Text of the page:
# Shortest Path in AQL

With the shortest path algorithm, you can find one shortest path between two vertices using AQL

## General query idea

This type of query is supposed to find the shortest path between two given documents
(*startVertex* and *targetVertex*) in your graph. For all vertices on this shortest
path you will get a result in form of a set with two items:

- The vertex on this path.
- The edge pointing to it.

### Example execution

Let’s take a look at a simple example to explain how it works. This is the graph that you are going to find a shortest path on:

You can use the following parameters for the query:

- You start at the vertex
**A**. - You finish with the vertex
**D**.

So, obviously, you have the vertices **A**, **B**, **C** and **D** on the
shortest path in exactly this order. Then, the shortest path statement
returns the following pairs:

Vertex | Edge |
---|---|

A | null |

B | A → B |

C | B → C |

D | C → D |

Note that the first edge is always `null`

because there is no edge pointing
to the *startVertex*.

## Syntax

The next step is to see how you can write a shortest path query. You have two options here, you can either use a named graph or a set of edge collections (anonymous graph).

### Working with named graphs

```
FOR vertex[, edge]
IN OUTBOUND|INBOUND|ANY SHORTEST_PATH
startVertex TO targetVertex
GRAPH graphName
[OPTIONS options]
```

`FOR`

: emits up to two variables:**vertex**(object): the current vertex on the shortest path**edge**(object,*optional*): the edge pointing to the vertex

`IN`

`OUTBOUND|INBOUND|ANY`

: defines in which direction edges are followed (outgoing, incoming, or both)**startVertex**`TO`

**targetVertex**(both string|object): the two vertices between which the shortest path will be computed. This can be specified in the form of an ID string or in the form of a document with the attribute`_id`

. All other values will lead to a warning and an empty result. If one of the specified documents does not exist, the result is empty as well and there is no warning.`GRAPH`

**graphName**(string): the name identifying the named graph. Its vertex and edge collections will be looked up.`OPTIONS`

**options**(object,*optional*): used to modify the execution of the traversal. Only the following attributes have an effect, all others are ignored:**weightAttribute**(string): a top-level edge attribute that should be used to read the edge weight. If the attribute is not existent or not numeric, the*defaultWeight*will be used instead. The attribute value must not be negative.**defaultWeight**(number): this value will be used as fallback if there is no*weightAttribute*in the edge document, or if it is not a number. The value must not be negative. The default is`1`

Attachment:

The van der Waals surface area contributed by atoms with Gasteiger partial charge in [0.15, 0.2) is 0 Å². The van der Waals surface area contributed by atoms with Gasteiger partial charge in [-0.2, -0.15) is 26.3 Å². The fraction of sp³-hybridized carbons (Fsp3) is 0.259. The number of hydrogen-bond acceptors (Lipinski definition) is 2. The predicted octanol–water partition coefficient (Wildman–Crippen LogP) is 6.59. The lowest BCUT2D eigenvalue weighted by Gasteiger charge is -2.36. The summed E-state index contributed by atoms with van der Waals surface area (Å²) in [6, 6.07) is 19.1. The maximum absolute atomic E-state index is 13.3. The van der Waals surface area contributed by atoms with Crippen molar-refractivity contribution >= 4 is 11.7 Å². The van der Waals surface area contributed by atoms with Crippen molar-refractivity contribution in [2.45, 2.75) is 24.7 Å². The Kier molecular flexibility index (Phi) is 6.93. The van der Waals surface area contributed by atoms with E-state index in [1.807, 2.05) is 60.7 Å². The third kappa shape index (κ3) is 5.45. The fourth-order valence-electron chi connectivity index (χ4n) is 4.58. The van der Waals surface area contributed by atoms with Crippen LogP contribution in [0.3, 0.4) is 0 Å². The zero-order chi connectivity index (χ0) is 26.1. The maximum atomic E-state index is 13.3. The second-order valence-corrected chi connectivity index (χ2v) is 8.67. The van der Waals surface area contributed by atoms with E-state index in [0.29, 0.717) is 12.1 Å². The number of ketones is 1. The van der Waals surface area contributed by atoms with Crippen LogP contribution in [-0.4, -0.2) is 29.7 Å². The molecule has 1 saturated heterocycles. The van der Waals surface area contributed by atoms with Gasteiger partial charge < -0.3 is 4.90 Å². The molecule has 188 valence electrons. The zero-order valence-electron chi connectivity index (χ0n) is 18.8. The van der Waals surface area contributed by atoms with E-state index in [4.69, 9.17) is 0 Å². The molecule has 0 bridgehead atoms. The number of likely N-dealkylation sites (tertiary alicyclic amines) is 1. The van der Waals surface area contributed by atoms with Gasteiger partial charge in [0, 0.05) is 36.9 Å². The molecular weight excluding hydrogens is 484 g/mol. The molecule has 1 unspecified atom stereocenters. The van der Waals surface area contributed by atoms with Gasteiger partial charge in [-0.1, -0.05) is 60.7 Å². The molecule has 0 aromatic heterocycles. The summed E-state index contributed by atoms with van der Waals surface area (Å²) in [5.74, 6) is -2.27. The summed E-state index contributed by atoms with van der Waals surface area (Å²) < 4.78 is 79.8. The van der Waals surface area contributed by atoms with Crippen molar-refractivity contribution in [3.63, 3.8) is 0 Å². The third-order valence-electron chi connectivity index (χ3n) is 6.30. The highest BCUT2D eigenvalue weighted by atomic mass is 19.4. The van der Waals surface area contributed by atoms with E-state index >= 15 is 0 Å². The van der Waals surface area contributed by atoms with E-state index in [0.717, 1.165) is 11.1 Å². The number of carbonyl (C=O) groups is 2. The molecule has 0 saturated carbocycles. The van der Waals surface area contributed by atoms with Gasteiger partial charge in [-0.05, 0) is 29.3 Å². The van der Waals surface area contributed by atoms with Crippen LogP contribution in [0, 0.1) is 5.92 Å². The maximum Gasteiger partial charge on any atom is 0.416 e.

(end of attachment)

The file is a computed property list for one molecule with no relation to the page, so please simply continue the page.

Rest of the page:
.

`weightAttribute`

) with a negative value is
encountered during traversal, or if `defaultWeight`

is set to a negative
number, then the query is aborted with an error.### Working with collection sets

```
FOR vertex[, edge]
IN OUTBOUND|INBOUND|ANY SHORTEST_PATH
startVertex TO targetVertex
edgeCollection1, ..., edgeCollectionN
[OPTIONS options]
```

Instead of `GRAPH graphName`

you may specify a list of edge collections (anonymous
graph). The involved vertex collections are determined by the edges of the given
edge collections. The rest of the behavior is similar to the named version.

### Traversing in mixed directions

For shortest path with a list of edge collections you can optionally specify the
direction for some of the edge collections. Say for example you have three edge
collections *edges1*, *edges2* and *edges3*, where in *edges2* the direction
has no relevance, but in *edges1* and *edges3* the direction should be taken into
account. In this case you can use `OUTBOUND`

as general search direction and `ANY`

specifically for *edges2* as follows:

```
FOR vertex IN OUTBOUND SHORTEST_PATH
startVertex TO targetVertex
edges1, ANY edges2, edges3
```

All collections in the list that do not specify their own direction will use the
direction defined after `IN`

(here: `OUTBOUND`

). This allows to use a different
direction for each collection in your path search.

## Conditional shortest path

The `SHORTEST_PATH`

computation only finds an unconditioned shortest path.
With this construct it is not possible to define a condition like: “Find the
shortest path where all edges are of type *X*”. If you want to do this, use a
normal Traversal instead with the option
`{order: "bfs"}`

in combination with `LIMIT 1`

.

Please also consider using `WITH`

to specify the
collections you expect to be involved.

## Examples

Creating a simple symmetric traversal demonstration graph:

```
var examples = require("@arangodb/graph-examples/example-graph");
var graph = examples.loadGraph("traversalGraph");
db.circles.toArray();
db.edges.toArray();
```

Start with the shortest path from **A** to **D** as above:

```
db._query(`
FOR v, e IN OUTBOUND SHORTEST_PATH 'circles/A' TO 'circles/D' GRAPH 'traversalGraph'
RETURN [v._key, e._key]
`);
db._query(`
FOR v, e IN OUTBOUND SHORTEST_PATH 'circles/A' TO 'circles/D' edges
RETURN [v._key, e._key]
`);
```

You can see that expectations are fulfilled. You find the vertices in the
correct ordering and the first edge is *null*, because no edge is pointing
to the start vertex on this path.

You can also compute shortest paths based on documents found in collections:

```
db._query(`
FOR a IN circles
FILTER a._key == 'A'
FOR d IN circles
FILTER d._key == 'D'
FOR v, e IN OUTBOUND SHORTEST_PATH a TO d GRAPH 'traversalGraph'
RETURN [v._key, e._key]
`);
db._query(`
FOR a IN circles
FILTER a._key == 'A'
FOR d IN circles
FILTER d._key == 'D'
FOR v, e IN OUTBOUND SHORTEST_PATH a TO d edges
RETURN [v._key, e._key]
`);
```

And finally clean it up again:

```
var examples = require("@arangodb/graph-examples/example-graph");
examples.dropGraph("traversalGraph");
```